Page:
It’s not what you say, it’s how you say it.
Take our planet’s climate crisis. Terrifying.
(This from a banker, no less.)
On the bright side, the coming on of wind and solar energy, of smart grids and resilient planning, is exciting.
So how we talk about climate change, energy policy, and everything else in the sustainability conversation, really matters.
As a communications person, this is my job:
Help people understand. So they take action.
Surprisingly (or not, if you’ve been there), the first hurdle is getting everyone on the team working together. Muddled messaging wreaks major havoc.
A new article talks about this very issue.
Adam James at American Progress wrote a thoughtful piece about resolving differences of opinion and approach in the new energy community.
He breaks the problem and solution down into three steps:
1. Get clear about messaging
What can be done? First, separate the communications debate from the policy debate, and try to have a real conversation about the merits of each messaging approach given the outcomes we are trying to achieve.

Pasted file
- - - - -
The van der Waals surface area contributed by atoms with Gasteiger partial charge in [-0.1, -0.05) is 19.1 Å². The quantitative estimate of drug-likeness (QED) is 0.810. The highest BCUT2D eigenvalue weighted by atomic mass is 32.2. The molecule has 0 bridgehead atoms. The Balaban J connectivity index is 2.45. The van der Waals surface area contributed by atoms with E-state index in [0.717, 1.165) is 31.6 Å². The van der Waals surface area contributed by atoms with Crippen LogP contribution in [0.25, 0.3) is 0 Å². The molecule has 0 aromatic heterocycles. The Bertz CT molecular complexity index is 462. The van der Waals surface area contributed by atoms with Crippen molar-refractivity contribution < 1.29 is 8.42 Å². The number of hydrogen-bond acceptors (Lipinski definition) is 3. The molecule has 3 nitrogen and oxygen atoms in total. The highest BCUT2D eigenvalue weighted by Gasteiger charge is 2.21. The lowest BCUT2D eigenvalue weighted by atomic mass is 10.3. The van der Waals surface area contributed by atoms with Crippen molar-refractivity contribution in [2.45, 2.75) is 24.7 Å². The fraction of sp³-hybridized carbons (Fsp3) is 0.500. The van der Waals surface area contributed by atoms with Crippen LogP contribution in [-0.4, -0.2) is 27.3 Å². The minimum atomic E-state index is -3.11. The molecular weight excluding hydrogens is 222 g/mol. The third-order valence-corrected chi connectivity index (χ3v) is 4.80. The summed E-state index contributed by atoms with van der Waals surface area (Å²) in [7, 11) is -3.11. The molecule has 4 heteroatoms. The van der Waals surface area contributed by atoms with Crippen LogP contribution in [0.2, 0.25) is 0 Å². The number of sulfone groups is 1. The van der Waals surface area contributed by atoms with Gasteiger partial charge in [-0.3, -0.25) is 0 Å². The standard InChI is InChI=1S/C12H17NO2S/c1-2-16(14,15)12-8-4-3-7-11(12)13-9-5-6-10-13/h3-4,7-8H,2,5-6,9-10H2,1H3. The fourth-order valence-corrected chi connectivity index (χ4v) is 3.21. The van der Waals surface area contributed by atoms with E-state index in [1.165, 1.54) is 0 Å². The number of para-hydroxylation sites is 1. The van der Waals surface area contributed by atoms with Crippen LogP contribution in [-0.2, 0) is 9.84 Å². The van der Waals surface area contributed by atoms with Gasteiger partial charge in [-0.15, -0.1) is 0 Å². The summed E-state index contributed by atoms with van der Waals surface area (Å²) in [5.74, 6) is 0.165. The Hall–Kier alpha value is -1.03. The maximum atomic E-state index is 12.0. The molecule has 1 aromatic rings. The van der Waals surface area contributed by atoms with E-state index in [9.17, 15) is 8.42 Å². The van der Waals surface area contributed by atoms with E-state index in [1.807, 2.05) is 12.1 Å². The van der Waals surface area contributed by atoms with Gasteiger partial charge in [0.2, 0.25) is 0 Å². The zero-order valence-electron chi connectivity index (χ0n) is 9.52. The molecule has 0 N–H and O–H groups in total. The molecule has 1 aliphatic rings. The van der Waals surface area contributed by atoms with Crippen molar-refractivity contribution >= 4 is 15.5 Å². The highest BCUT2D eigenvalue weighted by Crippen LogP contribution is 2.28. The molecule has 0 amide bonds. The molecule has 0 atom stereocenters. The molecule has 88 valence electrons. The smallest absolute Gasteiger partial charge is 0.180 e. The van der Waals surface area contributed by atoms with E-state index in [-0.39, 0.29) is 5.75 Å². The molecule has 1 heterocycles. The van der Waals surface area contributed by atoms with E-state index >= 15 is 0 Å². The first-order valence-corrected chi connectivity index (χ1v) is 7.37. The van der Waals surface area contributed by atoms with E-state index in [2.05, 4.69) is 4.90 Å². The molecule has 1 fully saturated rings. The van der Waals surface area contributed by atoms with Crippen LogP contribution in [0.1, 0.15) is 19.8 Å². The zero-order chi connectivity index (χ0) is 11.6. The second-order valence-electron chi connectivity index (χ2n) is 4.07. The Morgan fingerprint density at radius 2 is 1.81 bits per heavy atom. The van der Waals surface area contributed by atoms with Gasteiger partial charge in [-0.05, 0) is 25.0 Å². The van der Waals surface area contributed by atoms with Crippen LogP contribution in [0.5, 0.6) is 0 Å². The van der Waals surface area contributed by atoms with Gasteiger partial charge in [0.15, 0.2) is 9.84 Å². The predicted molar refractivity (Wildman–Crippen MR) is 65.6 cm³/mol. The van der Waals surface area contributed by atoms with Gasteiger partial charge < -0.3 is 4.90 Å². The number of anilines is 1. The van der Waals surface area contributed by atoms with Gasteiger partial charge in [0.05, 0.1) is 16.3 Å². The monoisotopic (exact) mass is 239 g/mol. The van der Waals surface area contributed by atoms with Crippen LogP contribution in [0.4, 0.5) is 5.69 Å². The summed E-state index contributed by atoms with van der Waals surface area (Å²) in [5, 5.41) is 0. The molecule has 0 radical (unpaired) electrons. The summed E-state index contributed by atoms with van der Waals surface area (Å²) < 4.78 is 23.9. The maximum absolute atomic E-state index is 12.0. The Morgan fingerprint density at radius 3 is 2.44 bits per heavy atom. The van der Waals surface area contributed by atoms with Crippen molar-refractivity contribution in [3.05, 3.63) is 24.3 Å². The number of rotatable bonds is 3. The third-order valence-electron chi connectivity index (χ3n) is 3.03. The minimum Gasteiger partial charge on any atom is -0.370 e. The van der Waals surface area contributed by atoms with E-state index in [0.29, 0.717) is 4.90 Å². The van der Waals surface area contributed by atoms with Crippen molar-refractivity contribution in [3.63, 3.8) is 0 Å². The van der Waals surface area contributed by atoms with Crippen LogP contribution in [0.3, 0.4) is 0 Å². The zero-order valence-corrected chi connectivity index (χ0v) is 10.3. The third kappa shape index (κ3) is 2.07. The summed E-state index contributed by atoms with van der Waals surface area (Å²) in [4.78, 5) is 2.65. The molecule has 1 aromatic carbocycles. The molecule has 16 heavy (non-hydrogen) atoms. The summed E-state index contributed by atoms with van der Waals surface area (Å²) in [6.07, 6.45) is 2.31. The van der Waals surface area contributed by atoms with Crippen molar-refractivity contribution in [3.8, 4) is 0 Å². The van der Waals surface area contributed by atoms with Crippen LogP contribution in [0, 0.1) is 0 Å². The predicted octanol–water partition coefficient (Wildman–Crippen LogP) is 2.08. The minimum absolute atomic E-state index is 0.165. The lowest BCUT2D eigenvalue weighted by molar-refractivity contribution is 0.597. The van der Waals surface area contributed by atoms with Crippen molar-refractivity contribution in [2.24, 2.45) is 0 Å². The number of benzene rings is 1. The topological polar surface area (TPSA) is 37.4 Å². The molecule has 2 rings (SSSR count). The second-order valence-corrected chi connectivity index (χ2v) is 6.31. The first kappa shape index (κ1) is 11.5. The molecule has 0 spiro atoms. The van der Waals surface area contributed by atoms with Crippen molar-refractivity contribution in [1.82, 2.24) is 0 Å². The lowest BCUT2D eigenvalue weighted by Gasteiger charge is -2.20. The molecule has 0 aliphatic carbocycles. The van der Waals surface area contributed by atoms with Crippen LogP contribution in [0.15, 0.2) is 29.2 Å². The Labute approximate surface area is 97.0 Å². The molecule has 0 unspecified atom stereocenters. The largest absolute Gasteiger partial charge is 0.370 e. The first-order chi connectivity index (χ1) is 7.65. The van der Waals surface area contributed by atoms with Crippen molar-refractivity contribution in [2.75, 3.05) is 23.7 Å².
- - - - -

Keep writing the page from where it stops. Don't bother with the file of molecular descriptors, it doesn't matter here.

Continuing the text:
2. Get clear about messages
Second, discuss the policy agenda outside the context of this conversation about messaging, to isolate the items where there is substantial agreement.
3. Rally around agreement
Third, galvanize around the agenda items where there is significant agreement, and push for those policies based on whatever strategy can be salvaged out of the communications discussion.
As an illustration of the above in action, I’d probably swap the first two points (#1). So the message drives messaging (#2). But that’s just a quibble (#3).
I firmly believe that when people know better, they do better. As a messenger, it’s my job to help that happen.